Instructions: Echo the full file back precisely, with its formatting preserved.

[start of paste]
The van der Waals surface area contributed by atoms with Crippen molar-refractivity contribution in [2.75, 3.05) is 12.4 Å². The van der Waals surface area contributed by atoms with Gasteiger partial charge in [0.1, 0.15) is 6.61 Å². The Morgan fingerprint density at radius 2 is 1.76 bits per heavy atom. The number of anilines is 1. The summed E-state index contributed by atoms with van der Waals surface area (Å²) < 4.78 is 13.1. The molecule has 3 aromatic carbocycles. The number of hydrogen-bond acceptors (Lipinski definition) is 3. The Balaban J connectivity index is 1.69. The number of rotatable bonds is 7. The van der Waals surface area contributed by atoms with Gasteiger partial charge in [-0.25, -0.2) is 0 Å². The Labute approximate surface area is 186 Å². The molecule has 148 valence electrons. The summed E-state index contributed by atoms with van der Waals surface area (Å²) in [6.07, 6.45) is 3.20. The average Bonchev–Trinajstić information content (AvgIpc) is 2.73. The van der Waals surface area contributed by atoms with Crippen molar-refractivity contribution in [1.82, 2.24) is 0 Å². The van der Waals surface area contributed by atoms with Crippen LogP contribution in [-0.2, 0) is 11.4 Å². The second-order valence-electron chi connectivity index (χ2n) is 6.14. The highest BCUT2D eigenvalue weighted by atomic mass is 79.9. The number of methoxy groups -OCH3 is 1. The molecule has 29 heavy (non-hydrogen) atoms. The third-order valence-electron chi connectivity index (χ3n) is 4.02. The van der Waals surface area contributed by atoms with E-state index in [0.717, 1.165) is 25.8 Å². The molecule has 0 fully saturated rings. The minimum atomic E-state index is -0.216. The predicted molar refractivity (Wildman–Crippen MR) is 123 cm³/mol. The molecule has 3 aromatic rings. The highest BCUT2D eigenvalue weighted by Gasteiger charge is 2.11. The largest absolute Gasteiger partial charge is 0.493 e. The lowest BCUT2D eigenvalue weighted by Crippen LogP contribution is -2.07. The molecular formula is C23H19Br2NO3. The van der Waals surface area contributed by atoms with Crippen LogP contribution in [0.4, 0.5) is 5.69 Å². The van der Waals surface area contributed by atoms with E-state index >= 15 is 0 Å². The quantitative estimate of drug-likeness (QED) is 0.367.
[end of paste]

The van der Waals surface area contributed by atoms with Crippen molar-refractivity contribution in [2.75, 3.05) is 12.4 Å². The van der Waals surface area contributed by atoms with Gasteiger partial charge in [0.1, 0.15) is 6.61 Å². The Morgan fingerprint density at radius 2 is 1.76 bits per heavy atom. The number of anilines is 1. The summed E-state index contributed by atoms with van der Waals surface area (Å²) < 4.78 is 13.1. The molecule has 3 aromatic carbocycles. The number of hydrogen-bond acceptors (Lipinski definition) is 3. The Balaban J connectivity index is 1.69. The number of rotatable bonds is 7. The van der Waals surface area contributed by atoms with Gasteiger partial charge in [-0.25, -0.2) is 0 Å². The Labute approximate surface area is 186 Å². The molecule has 148 valence electrons. The summed E-state index contributed by atoms with van der Waals surface area (Å²) in [6.07, 6.45) is 3.20. The average Bonchev–Trinajstić information content (AvgIpc) is 2.73. The van der Waals surface area contributed by atoms with Crippen molar-refractivity contribution in [1.82, 2.24) is 0 Å². The van der Waals surface area contributed by atoms with Crippen LogP contribution in [-0.2, 0) is 11.4 Å². The second-order valence-electron chi connectivity index (χ2n) is 6.14. The highest BCUT2D eigenvalue weighted by atomic mass is 79.9. The number of methoxy groups -OCH3 is 1. The molecule has 29 heavy (non-hydrogen) atoms. The third-order valence-electron chi connectivity index (χ3n) is 4.02. The van der Waals surface area contributed by atoms with E-state index in [0.717, 1.165) is 25.8 Å². The molecule has 0 fully saturated rings. The minimum atomic E-state index is -0.216. The predicted molar refractivity (Wildman–Crippen MR) is 123 cm³/mol. The molecule has 3 aromatic rings. The highest BCUT2D eigenvalue weighted by Gasteiger charge is 2.11. The largest absolute Gasteiger partial charge is 0.493 e. The lowest BCUT2D eigenvalue weighted by Crippen LogP contribution is -2.07. The molecular formula is C23H19Br2NO3. The van der Waals surface area contributed by atoms with Crippen LogP contribution in [0.4, 0.5) is 5.69 Å². The van der Waals surface area contributed by atoms with E-state index >= 15 is 0 Å². The quantitative estimate of drug-likeness (QED) is 0.367.